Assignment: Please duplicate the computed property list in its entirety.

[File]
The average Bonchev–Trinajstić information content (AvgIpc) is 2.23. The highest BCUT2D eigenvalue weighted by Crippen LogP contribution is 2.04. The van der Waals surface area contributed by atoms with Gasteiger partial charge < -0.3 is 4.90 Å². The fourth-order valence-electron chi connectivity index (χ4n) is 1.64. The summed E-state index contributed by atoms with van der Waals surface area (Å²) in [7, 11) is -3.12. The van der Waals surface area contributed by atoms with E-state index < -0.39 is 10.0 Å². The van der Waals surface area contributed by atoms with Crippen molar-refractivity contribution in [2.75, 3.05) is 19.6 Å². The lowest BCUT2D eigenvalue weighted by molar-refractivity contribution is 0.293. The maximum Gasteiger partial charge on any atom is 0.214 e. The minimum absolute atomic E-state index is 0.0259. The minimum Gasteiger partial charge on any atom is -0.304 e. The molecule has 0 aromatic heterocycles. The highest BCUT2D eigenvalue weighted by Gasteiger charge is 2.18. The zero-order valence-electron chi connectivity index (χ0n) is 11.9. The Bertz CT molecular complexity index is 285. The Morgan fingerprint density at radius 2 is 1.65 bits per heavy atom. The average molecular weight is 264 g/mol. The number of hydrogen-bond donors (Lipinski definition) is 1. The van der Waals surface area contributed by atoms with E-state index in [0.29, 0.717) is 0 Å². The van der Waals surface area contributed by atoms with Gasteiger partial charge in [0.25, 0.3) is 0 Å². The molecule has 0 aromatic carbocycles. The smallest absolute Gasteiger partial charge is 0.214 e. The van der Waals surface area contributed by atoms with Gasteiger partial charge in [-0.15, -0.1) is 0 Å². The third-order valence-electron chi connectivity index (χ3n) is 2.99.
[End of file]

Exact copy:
The average Bonchev–Trinajstić information content (AvgIpc) is 2.23. The highest BCUT2D eigenvalue weighted by Crippen LogP contribution is 2.04. The van der Waals surface area contributed by atoms with Gasteiger partial charge < -0.3 is 4.90 Å². The fourth-order valence-electron chi connectivity index (χ4n) is 1.64. The summed E-state index contributed by atoms with van der Waals surface area (Å²) in [7, 11) is -3.12. The van der Waals surface area contributed by atoms with E-state index < -0.39 is 10.0 Å². The van der Waals surface area contributed by atoms with Crippen molar-refractivity contribution in [2.75, 3.05) is 19.6 Å². The lowest BCUT2D eigenvalue weighted by molar-refractivity contribution is 0.293. The maximum Gasteiger partial charge on any atom is 0.214 e. The minimum absolute atomic E-state index is 0.0259. The minimum Gasteiger partial charge on any atom is -0.304 e. The molecule has 0 aromatic heterocycles. The highest BCUT2D eigenvalue weighted by Gasteiger charge is 2.18. The zero-order valence-electron chi connectivity index (χ0n) is 11.9. The Bertz CT molecular complexity index is 285. The Morgan fingerprint density at radius 2 is 1.65 bits per heavy atom. The average molecular weight is 264 g/mol. The number of hydrogen-bond donors (Lipinski definition) is 1. The van der Waals surface area contributed by atoms with E-state index in [0.29, 0.717) is 0 Å². The van der Waals surface area contributed by atoms with Gasteiger partial charge in [0.25, 0.3) is 0 Å². The molecule has 0 aromatic carbocycles. The smallest absolute Gasteiger partial charge is 0.214 e. The van der Waals surface area contributed by atoms with Gasteiger partial charge in [-0.15, -0.1) is 0 Å². The third-order valence-electron chi connectivity index (χ3n) is 2.99.